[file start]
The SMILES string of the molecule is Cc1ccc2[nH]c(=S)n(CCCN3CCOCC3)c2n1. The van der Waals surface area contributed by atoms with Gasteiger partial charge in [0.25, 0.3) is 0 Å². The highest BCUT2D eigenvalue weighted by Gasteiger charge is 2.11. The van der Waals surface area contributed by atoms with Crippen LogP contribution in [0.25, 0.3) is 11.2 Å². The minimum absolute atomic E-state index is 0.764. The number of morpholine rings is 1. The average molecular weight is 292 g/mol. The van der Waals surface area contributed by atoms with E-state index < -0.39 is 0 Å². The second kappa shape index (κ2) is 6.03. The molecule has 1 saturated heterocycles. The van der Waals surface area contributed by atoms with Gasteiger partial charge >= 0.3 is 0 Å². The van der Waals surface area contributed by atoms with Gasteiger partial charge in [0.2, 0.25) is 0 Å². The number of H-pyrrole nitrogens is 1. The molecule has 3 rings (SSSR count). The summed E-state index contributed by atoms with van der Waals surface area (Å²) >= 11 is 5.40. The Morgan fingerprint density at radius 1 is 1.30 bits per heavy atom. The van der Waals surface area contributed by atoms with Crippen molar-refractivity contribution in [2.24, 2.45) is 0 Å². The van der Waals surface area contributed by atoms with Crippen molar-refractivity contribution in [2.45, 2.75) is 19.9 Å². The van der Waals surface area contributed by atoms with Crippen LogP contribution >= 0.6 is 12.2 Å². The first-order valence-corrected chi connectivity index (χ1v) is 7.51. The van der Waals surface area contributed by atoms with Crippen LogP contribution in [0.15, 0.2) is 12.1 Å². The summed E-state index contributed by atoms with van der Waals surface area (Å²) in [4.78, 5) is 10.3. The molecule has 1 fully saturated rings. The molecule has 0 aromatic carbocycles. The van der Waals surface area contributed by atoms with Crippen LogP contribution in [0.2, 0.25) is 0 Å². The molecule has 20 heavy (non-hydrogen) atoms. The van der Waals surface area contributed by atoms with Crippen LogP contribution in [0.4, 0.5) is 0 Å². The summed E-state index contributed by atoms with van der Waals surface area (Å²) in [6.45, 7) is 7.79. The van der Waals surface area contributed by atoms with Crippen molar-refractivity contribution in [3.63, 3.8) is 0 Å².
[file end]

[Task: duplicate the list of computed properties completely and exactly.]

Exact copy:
The SMILES string of the molecule is Cc1ccc2[nH]c(=S)n(CCCN3CCOCC3)c2n1. The van der Waals surface area contributed by atoms with Gasteiger partial charge in [0.25, 0.3) is 0 Å². The highest BCUT2D eigenvalue weighted by Gasteiger charge is 2.11. The van der Waals surface area contributed by atoms with Crippen LogP contribution in [0.25, 0.3) is 11.2 Å². The minimum absolute atomic E-state index is 0.764. The number of morpholine rings is 1. The average molecular weight is 292 g/mol. The van der Waals surface area contributed by atoms with E-state index < -0.39 is 0 Å². The second kappa shape index (κ2) is 6.03. The molecule has 1 saturated heterocycles. The van der Waals surface area contributed by atoms with Gasteiger partial charge >= 0.3 is 0 Å². The van der Waals surface area contributed by atoms with Gasteiger partial charge in [0.2, 0.25) is 0 Å². The number of H-pyrrole nitrogens is 1. The molecule has 3 rings (SSSR count). The summed E-state index contributed by atoms with van der Waals surface area (Å²) >= 11 is 5.40. The Morgan fingerprint density at radius 1 is 1.30 bits per heavy atom. The van der Waals surface area contributed by atoms with Crippen molar-refractivity contribution in [2.24, 2.45) is 0 Å². The van der Waals surface area contributed by atoms with Crippen molar-refractivity contribution in [2.45, 2.75) is 19.9 Å². The van der Waals surface area contributed by atoms with Crippen LogP contribution >= 0.6 is 12.2 Å². The first-order valence-corrected chi connectivity index (χ1v) is 7.51. The van der Waals surface area contributed by atoms with Crippen LogP contribution in [0.15, 0.2) is 12.1 Å². The summed E-state index contributed by atoms with van der Waals surface area (Å²) in [4.78, 5) is 10.3. The molecule has 1 fully saturated rings. The molecule has 0 aromatic carbocycles. The van der Waals surface area contributed by atoms with Crippen LogP contribution in [0.2, 0.25) is 0 Å². The molecule has 20 heavy (non-hydrogen) atoms. The van der Waals surface area contributed by atoms with Crippen LogP contribution in [0.4, 0.5) is 0 Å². The summed E-state index contributed by atoms with van der Waals surface area (Å²) in [6.45, 7) is 7.79. The van der Waals surface area contributed by atoms with Crippen molar-refractivity contribution in [3.63, 3.8) is 0 Å².